Another Flood of 1915 scene. Here, volunteers attempt to rescue a bridge from the engorged River des Peres at Broadway, just blocks from the confluence with the Mississippi.

Another Flood of 1915 scene. Here, volunteers attempt to rescue a bridge from the engorged River des Peres at Broadway, just blocks from the confluence with the Mississippi.

River des Peres was designated as a National Historic Civil Engineering Landmark in 1988.

The mood was just as celebratory after the completion of Horner’s ambitious task in the early 1930s. The subjugation of River des Peres garnered national attention. City Beautiful Magazine ran an article entitled “St. Louis Puts the River des Peres in its Place” in 1929 [Allen]. The channelized river was now a storm drain. Pipes separated storm runoff from sewage–except during large storm events, when the pipes overflowed into the oversized drainage ditch. On the surface, the problem of sewage containment in St. Louis seemed solved.

But the River rather quickly developed a rightful reputation as an unwanted neighbor. Its sewage-infested waters and Depression-era concrete and limestone lining concealed the river’s original and true identity. Most St. Louisans would forget that River des Peres was even a real, potentially functioning stream.

In the 1970s, then-Mayor Alphonso Cervantes planned to re-harness the river, flooding it in a three mile portion between Lansdowne and Morganford and opening the river to recreational use, including a marina. Just as in 1910, citizens balked at the price tag–$14 million. Some residents nearby feared noise pollution from boaters. Others worried flooding would be a major concern once more. The proposal was subsequently shelved [Allen].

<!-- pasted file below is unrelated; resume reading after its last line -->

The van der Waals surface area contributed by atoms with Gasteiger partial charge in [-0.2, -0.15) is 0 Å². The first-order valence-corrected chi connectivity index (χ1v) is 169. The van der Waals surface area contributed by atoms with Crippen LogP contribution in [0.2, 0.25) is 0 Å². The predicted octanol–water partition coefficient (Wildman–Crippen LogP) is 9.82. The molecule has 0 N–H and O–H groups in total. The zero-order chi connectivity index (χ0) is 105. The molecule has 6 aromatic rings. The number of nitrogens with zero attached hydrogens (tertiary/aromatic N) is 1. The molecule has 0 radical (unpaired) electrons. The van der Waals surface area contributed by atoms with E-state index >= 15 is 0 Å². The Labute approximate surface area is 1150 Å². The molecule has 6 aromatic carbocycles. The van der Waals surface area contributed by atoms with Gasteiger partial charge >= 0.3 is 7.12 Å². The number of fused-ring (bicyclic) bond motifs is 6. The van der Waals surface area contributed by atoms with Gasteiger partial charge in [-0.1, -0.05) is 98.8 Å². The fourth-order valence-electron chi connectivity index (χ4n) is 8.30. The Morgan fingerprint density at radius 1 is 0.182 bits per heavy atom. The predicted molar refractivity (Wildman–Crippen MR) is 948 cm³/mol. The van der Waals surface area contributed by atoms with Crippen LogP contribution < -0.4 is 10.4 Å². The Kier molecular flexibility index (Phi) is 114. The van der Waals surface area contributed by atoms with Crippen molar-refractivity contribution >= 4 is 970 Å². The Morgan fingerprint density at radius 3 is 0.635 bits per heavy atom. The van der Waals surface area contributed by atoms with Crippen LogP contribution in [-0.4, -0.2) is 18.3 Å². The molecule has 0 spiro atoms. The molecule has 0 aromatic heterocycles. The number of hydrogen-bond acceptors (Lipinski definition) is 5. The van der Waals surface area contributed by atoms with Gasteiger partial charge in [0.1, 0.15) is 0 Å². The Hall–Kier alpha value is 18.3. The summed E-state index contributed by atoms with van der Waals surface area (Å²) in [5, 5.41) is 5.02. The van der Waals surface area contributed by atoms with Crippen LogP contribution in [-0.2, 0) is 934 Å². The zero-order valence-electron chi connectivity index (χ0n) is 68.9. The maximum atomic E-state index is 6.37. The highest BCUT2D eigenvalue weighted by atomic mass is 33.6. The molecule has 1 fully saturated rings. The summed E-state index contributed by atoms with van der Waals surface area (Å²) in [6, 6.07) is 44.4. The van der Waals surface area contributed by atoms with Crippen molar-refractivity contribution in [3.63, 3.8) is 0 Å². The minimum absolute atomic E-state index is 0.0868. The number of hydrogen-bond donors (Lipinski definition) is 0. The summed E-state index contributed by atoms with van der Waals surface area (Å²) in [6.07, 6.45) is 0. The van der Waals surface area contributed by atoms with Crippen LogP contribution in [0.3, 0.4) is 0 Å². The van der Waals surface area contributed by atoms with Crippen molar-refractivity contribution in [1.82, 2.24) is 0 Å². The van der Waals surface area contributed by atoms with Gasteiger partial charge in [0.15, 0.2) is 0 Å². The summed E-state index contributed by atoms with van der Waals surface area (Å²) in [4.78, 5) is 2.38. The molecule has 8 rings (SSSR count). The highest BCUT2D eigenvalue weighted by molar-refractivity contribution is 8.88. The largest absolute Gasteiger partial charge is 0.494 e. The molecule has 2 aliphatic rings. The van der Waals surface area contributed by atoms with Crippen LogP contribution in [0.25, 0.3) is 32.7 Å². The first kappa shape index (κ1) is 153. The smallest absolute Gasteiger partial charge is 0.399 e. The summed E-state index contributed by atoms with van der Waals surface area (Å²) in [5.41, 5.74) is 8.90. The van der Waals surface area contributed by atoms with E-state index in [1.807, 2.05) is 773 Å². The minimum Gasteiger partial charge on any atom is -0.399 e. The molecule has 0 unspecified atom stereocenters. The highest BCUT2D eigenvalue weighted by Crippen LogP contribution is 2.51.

[Explain Forest Park Forever]

[Explain the beautification study with MSD in 2002]

The River des Peres lives. This artificially reconstructed river running through Forest Park is not the original river, and does not use the waters of the RDP still channelized underground. Nevertheless, planners traced the course of the natural river in their redesign scheme. The manmade river shows, in a cleaner form, what the River des Peres might have once looked like as it rambles lazily through Forest Park.

The River des Peres lives. This artificially reconstructed river running through Forest Park is not the original river, and does not use the waters of the RDP still channelized underground. Nevertheless, planners traced the course of the natural river in their redesign scheme. The manmade river shows, in a cleaner form, what the River des Peres might have once looked like as it rambles lazily through Forest Park.

Another RDP reconstruction. Although not seen in this photograph, one may rent a boat and traverse a large section of the new river.

Another RDP reconstruction. Although not evidenced in this photograph, one may rent a boat and traverse a large section of the new river.

A map of Forest Park. The blue trail on the map is the new River des Peres.

A map of Forest Park. The blue trail on the map is the new River des Peres.